Mega Doctor News
By Joey Gomez
WESLACO, Texas – Hailing from the only two-year institution that competed, for the first time ever, at a national student team competition, South Texas College Sociology students took second place putting them squarely among the brightest emerging minds in their field.
STC students Cristian Mandujano, Claudia Ginez, and Taylor Wurm competed at the Association of Applied and Clinical Sociology (AACS) Client Program Competition (CPC) which was held at AACS’s annual conference recently in Tampa, Florida.
At the competition, the students presented their solution to an issue raised by the Florida American Civil Liberties Union (ACLU), which involved finding a way to get more students, ages 18-24, involved in critical political issues.
At the event, the ACLU focused specifically on the issue of immigration, which enabled the students from STC to draw on their own challenges growing up in the Rio Grande Valley.
Sociology student Ginez said she relied on her experience as a former migrant worker along with her own Mexican American values to shape the group’s winning proposal.
“The unique experiences and accomplishments that set me apart from other students across the nation is my diverse background along Mexican American values and traditions, as well as being a former migrant worker and spouse of a veteran. I think that resonated with everyone there,” Ginez said. “My background has built me to develop the skills of leadership, engage in school and community events, professional development and to adapt to new situations. Additionally, it has created passion and commitment within me to help, motivate and encourage others for a positive change.”
Students from STC competed against over 60 universities along with many other participants who were not affiliated with an institution, but instead represented their own private practice or organization.
All three STC students received accolades from their proposal that not only outlined the importance of educating young students on the issues starting at the high school level but reaching them at the most likely places where they meet.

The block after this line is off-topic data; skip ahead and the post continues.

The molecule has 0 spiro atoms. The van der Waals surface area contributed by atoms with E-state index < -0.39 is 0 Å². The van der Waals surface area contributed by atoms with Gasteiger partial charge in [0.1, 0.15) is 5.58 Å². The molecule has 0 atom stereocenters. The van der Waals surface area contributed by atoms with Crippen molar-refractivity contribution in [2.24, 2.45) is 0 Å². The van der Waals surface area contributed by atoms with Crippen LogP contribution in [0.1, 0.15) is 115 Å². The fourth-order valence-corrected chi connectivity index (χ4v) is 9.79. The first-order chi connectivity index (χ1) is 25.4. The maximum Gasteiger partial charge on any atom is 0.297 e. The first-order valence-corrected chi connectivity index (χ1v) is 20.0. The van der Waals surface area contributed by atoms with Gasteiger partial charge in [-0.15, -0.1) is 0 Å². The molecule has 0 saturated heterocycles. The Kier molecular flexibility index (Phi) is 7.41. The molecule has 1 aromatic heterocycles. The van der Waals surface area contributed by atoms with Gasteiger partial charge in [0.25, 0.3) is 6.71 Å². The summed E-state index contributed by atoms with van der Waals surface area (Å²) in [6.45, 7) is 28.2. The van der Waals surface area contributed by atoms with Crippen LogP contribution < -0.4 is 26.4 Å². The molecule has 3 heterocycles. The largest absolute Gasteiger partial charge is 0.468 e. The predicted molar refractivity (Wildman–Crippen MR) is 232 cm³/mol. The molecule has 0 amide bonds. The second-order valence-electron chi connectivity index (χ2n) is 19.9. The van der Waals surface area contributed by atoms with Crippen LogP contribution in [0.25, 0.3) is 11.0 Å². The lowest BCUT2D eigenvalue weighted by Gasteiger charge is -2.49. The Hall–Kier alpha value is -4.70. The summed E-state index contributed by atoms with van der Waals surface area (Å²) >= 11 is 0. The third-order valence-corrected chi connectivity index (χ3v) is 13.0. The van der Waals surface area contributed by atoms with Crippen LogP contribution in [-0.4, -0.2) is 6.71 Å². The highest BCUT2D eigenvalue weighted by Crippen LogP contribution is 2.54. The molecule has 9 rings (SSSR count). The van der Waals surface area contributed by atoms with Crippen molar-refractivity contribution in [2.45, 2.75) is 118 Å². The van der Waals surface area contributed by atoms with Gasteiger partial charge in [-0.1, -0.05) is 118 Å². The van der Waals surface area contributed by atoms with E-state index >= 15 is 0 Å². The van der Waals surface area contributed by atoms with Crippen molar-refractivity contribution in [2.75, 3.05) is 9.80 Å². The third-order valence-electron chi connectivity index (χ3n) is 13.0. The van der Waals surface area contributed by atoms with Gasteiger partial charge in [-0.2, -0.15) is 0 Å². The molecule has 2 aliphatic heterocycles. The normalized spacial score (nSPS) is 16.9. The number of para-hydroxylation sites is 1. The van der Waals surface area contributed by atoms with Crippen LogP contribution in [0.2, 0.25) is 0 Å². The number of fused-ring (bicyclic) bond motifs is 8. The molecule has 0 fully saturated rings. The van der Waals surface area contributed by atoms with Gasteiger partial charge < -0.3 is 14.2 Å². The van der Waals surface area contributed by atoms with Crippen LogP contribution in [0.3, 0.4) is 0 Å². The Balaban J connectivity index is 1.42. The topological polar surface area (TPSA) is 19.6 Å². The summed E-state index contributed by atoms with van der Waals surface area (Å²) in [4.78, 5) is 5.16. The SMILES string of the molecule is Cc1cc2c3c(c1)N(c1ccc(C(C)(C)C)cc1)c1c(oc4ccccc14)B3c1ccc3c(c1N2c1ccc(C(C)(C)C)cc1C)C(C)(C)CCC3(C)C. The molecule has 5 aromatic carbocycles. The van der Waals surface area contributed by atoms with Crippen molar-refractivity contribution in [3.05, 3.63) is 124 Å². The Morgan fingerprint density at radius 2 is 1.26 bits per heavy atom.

“All of the teams that competed talked about doing TikTok videos and leveraging social media, but our team talked about leveraging personal stories and shared some of their own personal experiences. Their proposal was about finding a way to reach the hearts and the emotions of people to help them realize the things that impact them,” said STC Sociology Instructor Jenny Chamberlain, who also attended the conference as an advisor. “One of the things that really impressed people there at the conference was when our students suggested that they should go to the food trucks, the coffee shops, clubs where young people hang out and even talking to the business community about getting them involved politically.”
Following the success of the students at the conference, Chamberlain was also asked to be part of the AACS board as a member-at-large in order to outreach to other community colleges across the nation and convey best practices on behalf of the college. In addition, Chamberlain was also asked to be a part of AACS certification committee to assist in designing certificates for undergraduate students.
“I did my best to spread the message that all of our students at South Texas College have incredible potential, and these three students who were present at the conference were prime examples of the work the college is doing to help students reach that potential,” Chamberlain said. “These three particular students have sacrificed and fundraised and worked so hard to be able to get here to this point, and there they were. They don’t even have an associate degree yet, but they still competed with four-year university students from across the nation.”
The AACS conference was significant not only due to the fact that it marked the first time Sociology students competed in the AACS event, but because it also represented a huge milestone for STC’s new Applied Sociology track.
The new track launched this semester and is the first associate degree Track for Applied Sociology in the nation recognized by AACS. The program is under the Sociology associate degree, which now has two tracks: Traditional Sociology, and the brand-new Applied Sociology track.
“For me, experiencing all of this even before I received an associate degree is giving me all of the knowledge I need as I look ahead to my bachelor’s degree. STC is putting me ahead,” said Sociology student, Mandujano. “I move forward with more confidence because STC has given me the opportunity to experience events like these as well as participate and just be involved with major competitions in this area of expertise. I challenge future students to do the same.”